Doyin Richards is my friend. He’s a cool dude who is raising two girls in southern California. In case you were wondering, his name is pronounced Do-ween. On the land known as the Internet, you may recognize him from his blog “Daddy Doin’ Work,” where I had the pleasure of guest posting. You also might remember the viral photo of him doing his daughter’s hair while holding his other baby girl in the Ergo carrier.

Doyin is a “Daddy Doin’ Work.” He believes in being an involved parent, an active role model in his girls’ lives and simply doing the work it takes to be a father.


Image from Daddy Doin work Facebook Page 

He’s written a book by the same title: Daddy Doin’ Work, where his intention is to empower both mothers and fathers to be better parents. His concept has ruffled a few parental feathers, but I dig what he has to say.

According to Doyin, there are three types of dads:

1. Daddies Doin Nothing: These are men who literally do nothing in the way of parenting their kids. They are typically unemployed and sit at home all day while their partner is at a full time job busting their ass trying to pay the bills and pay for daycare. A Daddy Doin’ Nothing doesn’t play with his kids or interact with them. He is like a third child in the relationship.

2. Daddies Doin’ Something: These dads have full time jobs, and they believe that their role as a father is to work in order to provide financially for their children and wife. But as soon as they come home, they don’t want to do much parenting, they just want kick back and relax. Their wives/partners could be SAHMs, WAHMs or at full time jobs. Regardless, they don’t feel they need to parent when they get home from “real work.”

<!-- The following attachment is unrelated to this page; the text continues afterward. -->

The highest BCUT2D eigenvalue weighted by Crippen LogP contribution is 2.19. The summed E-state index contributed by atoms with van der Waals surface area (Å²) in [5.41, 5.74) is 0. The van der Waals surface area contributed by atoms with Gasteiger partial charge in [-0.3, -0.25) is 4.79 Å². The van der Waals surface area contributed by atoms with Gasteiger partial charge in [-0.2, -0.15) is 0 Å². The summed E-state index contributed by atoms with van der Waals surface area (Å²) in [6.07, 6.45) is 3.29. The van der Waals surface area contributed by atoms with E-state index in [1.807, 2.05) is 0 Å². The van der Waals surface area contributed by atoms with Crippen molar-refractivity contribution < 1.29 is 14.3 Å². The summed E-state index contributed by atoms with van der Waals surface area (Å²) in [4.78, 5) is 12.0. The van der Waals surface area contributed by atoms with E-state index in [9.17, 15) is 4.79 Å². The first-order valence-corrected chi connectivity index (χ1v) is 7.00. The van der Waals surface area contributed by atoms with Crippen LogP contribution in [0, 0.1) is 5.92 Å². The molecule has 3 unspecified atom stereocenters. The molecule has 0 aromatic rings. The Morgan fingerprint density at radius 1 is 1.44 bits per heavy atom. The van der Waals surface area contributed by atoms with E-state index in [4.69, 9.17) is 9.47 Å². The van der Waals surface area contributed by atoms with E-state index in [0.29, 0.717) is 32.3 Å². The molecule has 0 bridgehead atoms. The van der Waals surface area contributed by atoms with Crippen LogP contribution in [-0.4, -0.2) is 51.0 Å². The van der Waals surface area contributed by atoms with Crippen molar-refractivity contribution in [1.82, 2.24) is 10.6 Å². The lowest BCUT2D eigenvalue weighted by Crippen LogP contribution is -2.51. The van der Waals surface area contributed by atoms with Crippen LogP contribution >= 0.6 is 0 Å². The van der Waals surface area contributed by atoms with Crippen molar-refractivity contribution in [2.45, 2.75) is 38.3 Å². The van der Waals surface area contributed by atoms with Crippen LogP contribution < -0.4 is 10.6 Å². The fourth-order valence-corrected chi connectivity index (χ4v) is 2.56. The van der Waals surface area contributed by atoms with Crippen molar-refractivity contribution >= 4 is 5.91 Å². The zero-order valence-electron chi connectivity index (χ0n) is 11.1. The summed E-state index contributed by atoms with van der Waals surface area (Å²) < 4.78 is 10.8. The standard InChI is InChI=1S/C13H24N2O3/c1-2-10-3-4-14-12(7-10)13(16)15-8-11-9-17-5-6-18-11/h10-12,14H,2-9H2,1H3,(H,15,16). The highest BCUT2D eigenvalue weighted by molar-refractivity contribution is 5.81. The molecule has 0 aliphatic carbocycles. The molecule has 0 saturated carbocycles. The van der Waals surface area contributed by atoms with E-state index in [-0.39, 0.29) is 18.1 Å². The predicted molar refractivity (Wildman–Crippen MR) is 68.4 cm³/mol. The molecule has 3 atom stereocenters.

3. Daddies Doin Work: This is the category that dads should aspire to be. These dads pull their weight as parents. Whether they are CEOs at a large corporation or SAHDs they put in their work as a parent. They change diapers, take their children to the playground, and behave, you know, like a parent.

Doyin’s goal is to revolutionize the world of fatherhood and transform dads into Daddies Doin’ Work. But, on order to get dads to this category,  Doyin asserts that we need to make sure moms are not enabling Daddies Doin’ Nothin’ and Daddies Doin’ Something.

I’ve read the book and I think he’s got some powerful words here. I would add (after reading Doyin’s book) that (in my opinion) there are moms who fit into these three categories as well. From a feminist perspective, the way I would look at it is that each parent should pull their own weight and help each other out equally.

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